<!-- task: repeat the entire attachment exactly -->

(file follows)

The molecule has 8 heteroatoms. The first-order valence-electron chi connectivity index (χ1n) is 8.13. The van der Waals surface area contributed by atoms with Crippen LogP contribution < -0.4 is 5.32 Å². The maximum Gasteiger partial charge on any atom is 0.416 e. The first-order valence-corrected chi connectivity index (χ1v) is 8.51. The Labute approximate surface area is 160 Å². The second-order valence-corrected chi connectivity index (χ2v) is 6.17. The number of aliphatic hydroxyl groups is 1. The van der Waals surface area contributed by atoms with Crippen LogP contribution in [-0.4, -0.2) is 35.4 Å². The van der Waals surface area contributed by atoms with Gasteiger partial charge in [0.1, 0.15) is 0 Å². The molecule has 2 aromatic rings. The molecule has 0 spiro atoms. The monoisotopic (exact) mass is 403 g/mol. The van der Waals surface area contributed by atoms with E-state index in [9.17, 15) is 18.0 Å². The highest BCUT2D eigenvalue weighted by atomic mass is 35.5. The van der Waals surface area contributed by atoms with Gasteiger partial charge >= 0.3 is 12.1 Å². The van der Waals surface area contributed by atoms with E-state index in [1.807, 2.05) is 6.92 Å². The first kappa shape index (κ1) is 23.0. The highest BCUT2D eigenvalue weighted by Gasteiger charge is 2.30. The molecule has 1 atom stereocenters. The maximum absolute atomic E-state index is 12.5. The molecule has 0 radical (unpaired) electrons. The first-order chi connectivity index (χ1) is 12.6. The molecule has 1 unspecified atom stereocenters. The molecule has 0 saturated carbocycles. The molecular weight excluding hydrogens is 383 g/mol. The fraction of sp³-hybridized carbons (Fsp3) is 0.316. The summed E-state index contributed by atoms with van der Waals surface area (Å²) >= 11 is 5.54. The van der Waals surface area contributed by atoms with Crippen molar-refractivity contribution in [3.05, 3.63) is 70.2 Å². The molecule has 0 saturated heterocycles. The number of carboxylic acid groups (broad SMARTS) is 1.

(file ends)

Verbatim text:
The molecule has 8 heteroatoms. The first-order valence-electron chi connectivity index (χ1n) is 8.13. The van der Waals surface area contributed by atoms with Crippen LogP contribution < -0.4 is 5.32 Å². The maximum Gasteiger partial charge on any atom is 0.416 e. The first-order valence-corrected chi connectivity index (χ1v) is 8.51. The Labute approximate surface area is 160 Å². The second-order valence-corrected chi connectivity index (χ2v) is 6.17. The number of aliphatic hydroxyl groups is 1. The van der Waals surface area contributed by atoms with Crippen LogP contribution in [-0.4, -0.2) is 35.4 Å². The van der Waals surface area contributed by atoms with Gasteiger partial charge in [0.1, 0.15) is 0 Å². The molecule has 2 aromatic rings. The molecule has 0 spiro atoms. The monoisotopic (exact) mass is 403 g/mol. The van der Waals surface area contributed by atoms with E-state index in [9.17, 15) is 18.0 Å². The highest BCUT2D eigenvalue weighted by atomic mass is 35.5. The van der Waals surface area contributed by atoms with Gasteiger partial charge >= 0.3 is 12.1 Å². The van der Waals surface area contributed by atoms with E-state index in [1.807, 2.05) is 6.92 Å². The first kappa shape index (κ1) is 23.0. The highest BCUT2D eigenvalue weighted by Gasteiger charge is 2.30. The molecule has 1 atom stereocenters. The maximum absolute atomic E-state index is 12.5. The molecule has 0 radical (unpaired) electrons. The first-order chi connectivity index (χ1) is 12.6. The molecule has 1 unspecified atom stereocenters. The molecule has 0 saturated carbocycles. The molecular weight excluding hydrogens is 383 g/mol. The fraction of sp³-hybridized carbons (Fsp3) is 0.316. The summed E-state index contributed by atoms with van der Waals surface area (Å²) >= 11 is 5.54. The van der Waals surface area contributed by atoms with Crippen molar-refractivity contribution in [3.05, 3.63) is 70.2 Å². The molecule has 0 saturated heterocycles. The number of carboxylic acid groups (broad SMARTS) is 1.